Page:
56  Using Arduino / Project Guidance / Any ideas for motorized/linear-motion objects that I can repurpose? on: March 13, 2013, 10:04:54 pm
I'm looking for suggestions of something cheap/household-common that already has a motorized moving head (with about 1 mm resolution), or alternately a motorized moving surface, which I could re-use -- just so that I don't have to set up the entire mechanical portion (rails, stepper motors, etc.) for my project from scratch!

The goal is this: I am tinkering with a project that involves several hundred points where I need to drill holes into an object. The holes will be located exactly 1 mm apart.

I want to automate this process using my Arduino to control the timing, iteration, etc.

This could be accomplished by either of the following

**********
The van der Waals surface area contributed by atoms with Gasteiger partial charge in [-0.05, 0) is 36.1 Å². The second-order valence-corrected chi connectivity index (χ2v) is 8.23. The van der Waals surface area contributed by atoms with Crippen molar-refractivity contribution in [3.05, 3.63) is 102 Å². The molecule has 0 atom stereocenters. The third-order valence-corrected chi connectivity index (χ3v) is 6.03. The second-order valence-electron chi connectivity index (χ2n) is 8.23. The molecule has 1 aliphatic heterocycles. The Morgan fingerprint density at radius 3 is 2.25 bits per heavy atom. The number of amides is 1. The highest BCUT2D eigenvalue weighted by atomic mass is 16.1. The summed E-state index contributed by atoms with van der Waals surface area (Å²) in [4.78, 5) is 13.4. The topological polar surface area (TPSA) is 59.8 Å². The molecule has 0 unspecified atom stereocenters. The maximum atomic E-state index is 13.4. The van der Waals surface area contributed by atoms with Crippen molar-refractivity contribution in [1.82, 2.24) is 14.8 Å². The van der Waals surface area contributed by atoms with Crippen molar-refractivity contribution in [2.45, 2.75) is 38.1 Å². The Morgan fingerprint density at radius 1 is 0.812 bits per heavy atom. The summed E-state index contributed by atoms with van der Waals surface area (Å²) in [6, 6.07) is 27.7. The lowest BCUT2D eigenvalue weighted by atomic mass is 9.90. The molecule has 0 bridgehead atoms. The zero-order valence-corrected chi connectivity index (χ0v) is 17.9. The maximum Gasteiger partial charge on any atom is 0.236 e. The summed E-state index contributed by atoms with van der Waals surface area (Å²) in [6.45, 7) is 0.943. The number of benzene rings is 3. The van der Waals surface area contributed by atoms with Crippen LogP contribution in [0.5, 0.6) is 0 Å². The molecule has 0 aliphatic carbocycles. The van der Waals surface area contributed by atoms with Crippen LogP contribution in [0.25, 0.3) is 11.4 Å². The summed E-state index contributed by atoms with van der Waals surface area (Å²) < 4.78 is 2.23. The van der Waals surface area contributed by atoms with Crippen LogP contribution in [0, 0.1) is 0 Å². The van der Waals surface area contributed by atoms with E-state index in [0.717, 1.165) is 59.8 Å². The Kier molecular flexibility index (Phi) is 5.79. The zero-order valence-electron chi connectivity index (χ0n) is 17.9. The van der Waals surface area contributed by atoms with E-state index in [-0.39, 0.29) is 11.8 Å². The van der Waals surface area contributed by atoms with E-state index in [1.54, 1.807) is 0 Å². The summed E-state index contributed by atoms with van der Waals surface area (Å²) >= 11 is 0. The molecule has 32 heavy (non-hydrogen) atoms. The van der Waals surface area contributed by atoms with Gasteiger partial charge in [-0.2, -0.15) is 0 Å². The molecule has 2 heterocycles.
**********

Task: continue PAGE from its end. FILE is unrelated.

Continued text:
--Option A: Move object by 1 mm, Drill hole, Retract drill, Move object by 1 mm, and repeat.
--Option B: Keep object stationary, Move drill by 1 mm, Drill hole, Retract drill, Move drill by 1 mm, and repeat.

Do you have any ideas for some household or purchaseable item that already exists which I could hack or re-purpose into what I want above? Anything below US $300 would work.

PS: My first thought was Disk drives, but those would be too small.
57  Community / Bar Sport / Re: 3D-printing equivalent for Electronic Devices on: February 18, 2013, 07:12:35 am
no we order most everything, and in a pinch I take some blank pcb, hit it with a coat of spray paint and send it though the laser engraver

@Osgeld: OK, so then what do you use the mentioned CNC for exactly?
58  Community / Bar Sport / Re: 3D-printing equivalent for Electronic Devices on: February 16, 2013, 02:05:12 am
@Osgeld, Do you guys (i.e., at work) presently use the mentioned $1000-desktop CNC for the PCBs? I'd appreciate a reference to the product if you have it please.

Apart from the tape dispensing, which could perhaps be solved, I like @cr0sh's idea of attaching a standard vacuum picker/pen to the CNC spindle. I just don't know if a $1000-desktop CNC would have accuracy of 02.-0.3 mm that is necessary for placing parts.